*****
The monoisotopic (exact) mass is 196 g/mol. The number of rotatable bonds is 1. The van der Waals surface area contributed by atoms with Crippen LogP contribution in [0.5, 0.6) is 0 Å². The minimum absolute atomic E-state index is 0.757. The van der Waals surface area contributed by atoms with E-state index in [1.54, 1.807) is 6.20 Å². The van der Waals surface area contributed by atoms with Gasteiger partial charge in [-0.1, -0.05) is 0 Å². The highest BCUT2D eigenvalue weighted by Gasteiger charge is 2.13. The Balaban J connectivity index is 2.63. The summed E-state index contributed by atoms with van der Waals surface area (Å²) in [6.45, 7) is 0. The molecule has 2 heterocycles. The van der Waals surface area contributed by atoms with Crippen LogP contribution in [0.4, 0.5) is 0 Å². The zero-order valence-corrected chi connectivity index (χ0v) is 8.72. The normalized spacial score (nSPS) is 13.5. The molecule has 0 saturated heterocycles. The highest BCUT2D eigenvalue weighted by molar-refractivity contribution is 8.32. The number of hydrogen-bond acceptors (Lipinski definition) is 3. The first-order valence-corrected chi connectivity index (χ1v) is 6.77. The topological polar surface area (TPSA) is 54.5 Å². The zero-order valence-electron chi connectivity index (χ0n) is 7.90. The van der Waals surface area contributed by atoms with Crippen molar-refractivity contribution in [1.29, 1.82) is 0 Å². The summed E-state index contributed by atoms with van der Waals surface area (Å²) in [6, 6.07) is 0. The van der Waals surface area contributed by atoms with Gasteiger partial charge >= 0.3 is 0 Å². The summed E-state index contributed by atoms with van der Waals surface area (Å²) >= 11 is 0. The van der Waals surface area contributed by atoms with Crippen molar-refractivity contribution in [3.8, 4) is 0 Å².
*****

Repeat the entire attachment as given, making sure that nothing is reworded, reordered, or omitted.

The monoisotopic (exact) mass is 196 g/mol. The number of rotatable bonds is 1. The van der Waals surface area contributed by atoms with Crippen LogP contribution in [0.5, 0.6) is 0 Å². The minimum absolute atomic E-state index is 0.757. The van der Waals surface area contributed by atoms with E-state index in [1.54, 1.807) is 6.20 Å². The van der Waals surface area contributed by atoms with Gasteiger partial charge in [-0.1, -0.05) is 0 Å². The highest BCUT2D eigenvalue weighted by Gasteiger charge is 2.13. The Balaban J connectivity index is 2.63. The summed E-state index contributed by atoms with van der Waals surface area (Å²) in [6.45, 7) is 0. The molecule has 2 heterocycles. The van der Waals surface area contributed by atoms with Crippen LogP contribution in [0.4, 0.5) is 0 Å². The zero-order valence-corrected chi connectivity index (χ0v) is 8.72. The normalized spacial score (nSPS) is 13.5. The molecule has 0 saturated heterocycles. The highest BCUT2D eigenvalue weighted by molar-refractivity contribution is 8.32. The number of hydrogen-bond acceptors (Lipinski definition) is 3. The first-order valence-corrected chi connectivity index (χ1v) is 6.77. The topological polar surface area (TPSA) is 54.5 Å². The zero-order valence-electron chi connectivity index (χ0n) is 7.90. The van der Waals surface area contributed by atoms with Crippen molar-refractivity contribution in [1.29, 1.82) is 0 Å². The summed E-state index contributed by atoms with van der Waals surface area (Å²) in [6, 6.07) is 0. The van der Waals surface area contributed by atoms with Gasteiger partial charge >= 0.3 is 0 Å². The summed E-state index contributed by atoms with van der Waals surface area (Å²) >= 11 is 0. The van der Waals surface area contributed by atoms with Crippen molar-refractivity contribution in [3.8, 4) is 0 Å².